Reform Group Campaigns Against iPhone/AT&T Deal

Today, iPhone buyers must also sign up for AT&T wireless service, while anyone who purchases a BlackBerry Storm must also use Verizon.

But that situation could change if a new initiative by some lawmakers and broadband advocates succeeds. With an assist from Sen. John Kerry (D-Mass.), the advocacy group Free Press launched a new campaign Wednesday, FreeMyPhone, aimed at curbing deals that tie handsets to carriers.

"Wireless companies promise the Internet in your packet, but deliver the walled wireless web," Timothy Karr, campaign director of Free Press, said in a statement. "Through exclusive deals for phones like the iPhone and BlackBerry Storm, wireless companies have stifled innovation, crippled applications, and stuck users with the bill."

Wednesday afternoon, the FreeMyPhone site prominently featured a blog post by Sen. John Kerry (D-Mass.) titled "Who Really Owns Your Phone?"



The move comes the same week that Kerry and three other senators -- Roger Wicker (R-Miss.), Byron Dorgan (D-N.D.) and Amy Klobuchar (D-Minn.) -- asked the Federal Communications Commission to investigate whether "exclusivity agreements unfairly restrict consumer choice or adversely impact competition in the commercial wireless marketplace."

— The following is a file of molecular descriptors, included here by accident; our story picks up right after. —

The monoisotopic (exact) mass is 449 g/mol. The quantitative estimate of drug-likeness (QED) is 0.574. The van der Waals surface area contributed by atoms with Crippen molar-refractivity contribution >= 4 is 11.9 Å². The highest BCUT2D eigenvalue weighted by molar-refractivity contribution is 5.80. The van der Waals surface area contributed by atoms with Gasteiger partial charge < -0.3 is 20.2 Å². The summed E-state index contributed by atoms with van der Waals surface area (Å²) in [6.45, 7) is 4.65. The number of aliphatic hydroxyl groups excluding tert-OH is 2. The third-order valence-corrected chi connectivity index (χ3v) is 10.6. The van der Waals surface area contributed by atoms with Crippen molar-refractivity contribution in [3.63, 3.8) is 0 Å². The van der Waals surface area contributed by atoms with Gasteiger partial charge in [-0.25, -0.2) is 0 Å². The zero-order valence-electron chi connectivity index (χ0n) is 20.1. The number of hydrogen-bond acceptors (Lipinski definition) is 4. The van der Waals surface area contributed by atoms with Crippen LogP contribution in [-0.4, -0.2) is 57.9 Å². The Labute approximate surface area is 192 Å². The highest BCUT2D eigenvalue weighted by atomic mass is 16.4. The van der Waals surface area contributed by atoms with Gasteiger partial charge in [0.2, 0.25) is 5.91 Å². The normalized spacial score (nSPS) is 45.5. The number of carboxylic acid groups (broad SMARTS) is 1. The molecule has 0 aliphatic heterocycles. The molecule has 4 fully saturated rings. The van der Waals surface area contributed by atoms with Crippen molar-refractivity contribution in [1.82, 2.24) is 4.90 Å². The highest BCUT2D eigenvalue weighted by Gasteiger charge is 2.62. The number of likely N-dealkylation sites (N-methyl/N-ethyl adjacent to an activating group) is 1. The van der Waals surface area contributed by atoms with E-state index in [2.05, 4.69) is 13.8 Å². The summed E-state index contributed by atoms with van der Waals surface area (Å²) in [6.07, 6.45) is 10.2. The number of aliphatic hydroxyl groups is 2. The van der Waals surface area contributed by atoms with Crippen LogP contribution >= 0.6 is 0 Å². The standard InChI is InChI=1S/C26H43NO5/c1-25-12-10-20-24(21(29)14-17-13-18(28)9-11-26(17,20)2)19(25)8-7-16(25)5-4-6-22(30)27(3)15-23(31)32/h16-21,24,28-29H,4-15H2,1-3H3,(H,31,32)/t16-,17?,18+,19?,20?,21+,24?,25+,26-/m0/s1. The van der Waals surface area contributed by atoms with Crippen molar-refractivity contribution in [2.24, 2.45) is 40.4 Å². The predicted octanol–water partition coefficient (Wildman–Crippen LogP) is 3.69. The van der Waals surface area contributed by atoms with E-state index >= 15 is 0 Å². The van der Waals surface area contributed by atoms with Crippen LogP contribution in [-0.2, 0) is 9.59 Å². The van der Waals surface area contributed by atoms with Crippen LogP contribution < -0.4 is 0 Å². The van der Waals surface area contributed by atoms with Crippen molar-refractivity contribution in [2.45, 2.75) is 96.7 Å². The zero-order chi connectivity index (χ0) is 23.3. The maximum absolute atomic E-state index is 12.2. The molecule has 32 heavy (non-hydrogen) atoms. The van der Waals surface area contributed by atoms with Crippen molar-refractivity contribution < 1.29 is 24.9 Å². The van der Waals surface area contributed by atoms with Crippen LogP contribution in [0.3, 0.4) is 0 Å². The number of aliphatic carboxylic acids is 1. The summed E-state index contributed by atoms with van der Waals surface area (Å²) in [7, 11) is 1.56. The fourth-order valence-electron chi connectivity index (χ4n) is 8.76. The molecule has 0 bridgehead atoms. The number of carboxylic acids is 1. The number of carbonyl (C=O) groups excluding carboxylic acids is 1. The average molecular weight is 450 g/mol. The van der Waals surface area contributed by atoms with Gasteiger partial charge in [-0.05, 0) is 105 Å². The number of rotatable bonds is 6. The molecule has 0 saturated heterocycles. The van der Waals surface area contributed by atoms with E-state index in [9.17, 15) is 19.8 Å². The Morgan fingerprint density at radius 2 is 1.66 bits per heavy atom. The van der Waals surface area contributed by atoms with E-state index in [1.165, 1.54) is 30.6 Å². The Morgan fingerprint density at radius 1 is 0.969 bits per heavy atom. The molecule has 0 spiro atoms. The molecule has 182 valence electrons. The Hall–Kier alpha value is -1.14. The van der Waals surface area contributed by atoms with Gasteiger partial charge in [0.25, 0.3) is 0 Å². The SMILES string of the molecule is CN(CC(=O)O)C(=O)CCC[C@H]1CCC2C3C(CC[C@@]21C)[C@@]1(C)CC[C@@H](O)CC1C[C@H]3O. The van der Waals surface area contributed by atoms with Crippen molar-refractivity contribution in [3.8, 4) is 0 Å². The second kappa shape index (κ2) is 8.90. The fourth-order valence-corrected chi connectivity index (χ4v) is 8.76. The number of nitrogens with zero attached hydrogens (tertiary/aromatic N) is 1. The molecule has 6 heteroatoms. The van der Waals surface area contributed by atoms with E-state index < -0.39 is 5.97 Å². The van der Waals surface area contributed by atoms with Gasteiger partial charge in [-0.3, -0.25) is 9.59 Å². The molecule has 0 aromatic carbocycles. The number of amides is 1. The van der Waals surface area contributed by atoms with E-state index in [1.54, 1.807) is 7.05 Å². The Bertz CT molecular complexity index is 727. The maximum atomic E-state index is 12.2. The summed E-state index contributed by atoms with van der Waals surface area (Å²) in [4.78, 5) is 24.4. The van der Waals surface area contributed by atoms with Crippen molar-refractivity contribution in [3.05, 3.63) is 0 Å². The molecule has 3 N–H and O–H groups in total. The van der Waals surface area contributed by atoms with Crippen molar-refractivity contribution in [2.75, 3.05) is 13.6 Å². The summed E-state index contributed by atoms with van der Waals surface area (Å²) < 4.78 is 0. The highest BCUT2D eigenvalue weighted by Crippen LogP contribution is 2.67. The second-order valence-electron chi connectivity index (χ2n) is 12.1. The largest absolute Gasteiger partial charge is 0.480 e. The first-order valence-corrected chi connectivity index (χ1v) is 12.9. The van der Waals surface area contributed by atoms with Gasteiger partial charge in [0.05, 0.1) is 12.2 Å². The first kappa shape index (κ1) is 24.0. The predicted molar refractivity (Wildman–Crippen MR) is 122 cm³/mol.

Visitors to the FreeMyPhone site are asked to sign a petition with demands including "the freedom to choose any phone or network" and "the freedom to access any Web content, applications, or services we want through our phones."

Free Press also reiterated its call for the FCC to confirm that net neutrality principles apply to wireless broadband carriers. The group complained to the FCC in April that AT&T might be violating net neutrality principles by using its partnership with Apple to "hinder consumer choice for anticompetitive purposes."

That complaint was sparked by news that Skype's free telephone service for the iPhone only works a Wi-Fi network and not AT&T's 3G network. Apple imposed the limit, but partner AT&T clearly wanted Apple to do so. An AT&T spokesman said at the time that it was "reasonable for vendors not to facilitate the inclusion of competitors' products and services on the products that we sell."

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